In the documentary Bogdan’s Journey you will meet a courageous teacher, psychologist, and charismatic public intellectual Bogdan Bialek. Bogdan’s life work has been devoted to building trust and understanding in one town, Kielce! The film, Bogdan’s Journey, tells his story and that of Jews and other Poles he invites into the effort of reconciliation.
As a resident of Kielce, Bogdan, has devoted himself to fostering a public dialogue about the memory of a post-Holocaust pogrom in Kielce, Poland. Some forty holocaust survivors were murdered on July 4, 1946, a year after the war ended. Many survivors had recently returned from the “refuge” they took the Soviet Union. Most could not return to their homes in Poland and were living in a shelter for Jews.
7 Planty Street in Kielce was the address of a Joint Distribution Committee communal shelter. Some of these survivors were searching for relatives, some were on their way to Palestine and some had hoped to return to their homes in Poland. From 1944 to 1948, Poland faced instability and near civil war conditions.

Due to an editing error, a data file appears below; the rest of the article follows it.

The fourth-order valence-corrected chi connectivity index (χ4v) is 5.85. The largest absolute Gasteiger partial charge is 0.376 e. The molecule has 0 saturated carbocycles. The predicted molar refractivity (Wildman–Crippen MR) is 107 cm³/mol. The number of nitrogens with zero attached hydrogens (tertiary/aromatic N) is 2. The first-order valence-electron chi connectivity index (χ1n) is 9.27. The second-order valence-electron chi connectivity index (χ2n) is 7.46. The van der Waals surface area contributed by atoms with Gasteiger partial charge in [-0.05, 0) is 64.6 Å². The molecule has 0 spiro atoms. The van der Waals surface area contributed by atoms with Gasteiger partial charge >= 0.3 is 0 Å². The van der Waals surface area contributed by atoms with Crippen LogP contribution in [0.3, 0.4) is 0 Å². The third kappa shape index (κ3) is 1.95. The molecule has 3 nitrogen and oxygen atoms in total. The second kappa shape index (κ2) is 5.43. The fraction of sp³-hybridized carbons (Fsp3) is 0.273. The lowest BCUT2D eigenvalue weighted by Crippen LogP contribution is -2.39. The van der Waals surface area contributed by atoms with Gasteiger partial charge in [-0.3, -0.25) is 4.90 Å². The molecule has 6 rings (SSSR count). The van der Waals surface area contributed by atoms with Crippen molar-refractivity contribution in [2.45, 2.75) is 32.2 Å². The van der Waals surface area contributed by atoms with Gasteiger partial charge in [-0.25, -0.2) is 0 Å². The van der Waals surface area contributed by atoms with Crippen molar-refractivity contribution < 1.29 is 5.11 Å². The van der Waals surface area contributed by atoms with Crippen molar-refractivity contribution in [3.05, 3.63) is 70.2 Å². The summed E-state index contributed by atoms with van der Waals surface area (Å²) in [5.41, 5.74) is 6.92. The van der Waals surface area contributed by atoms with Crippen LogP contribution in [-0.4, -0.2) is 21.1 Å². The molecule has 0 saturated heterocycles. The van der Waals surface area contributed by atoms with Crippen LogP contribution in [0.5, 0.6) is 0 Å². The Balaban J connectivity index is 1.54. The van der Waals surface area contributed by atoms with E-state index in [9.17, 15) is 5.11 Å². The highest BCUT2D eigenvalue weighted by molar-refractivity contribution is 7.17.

In Bogdan Białek we witness an individual compelled by his courageous engagement with people in classrooms, public meetings, on the streets, any place where a dialogue can begin. Bogdan seeks to educate Poles about what happened in their town and to ask them how they understand the events. What will be their reaction to this unsavory past?
In the film we journey with Bogdan to Israel to meet survivors of the pogrom, seeking their understanding and engagement. Dr. Bialek is not in search of “cheap grace” and this film makes clear his enormous spiritual courage without hagiography.
There is no straight line to achieving understanding and reconciliation; the film’s issues deserve to be discussed and studied by Poles and Jews together. The documentary is the product of ten years of effort by its co-directors, a Jewish-American Lawrence Loewinger and Polish, Michal Jaskulski. The generational and sensitivities The Progressive Polish Jewish Community (also see here for this) is proud to invite people from all walks of life to this sensitive and important film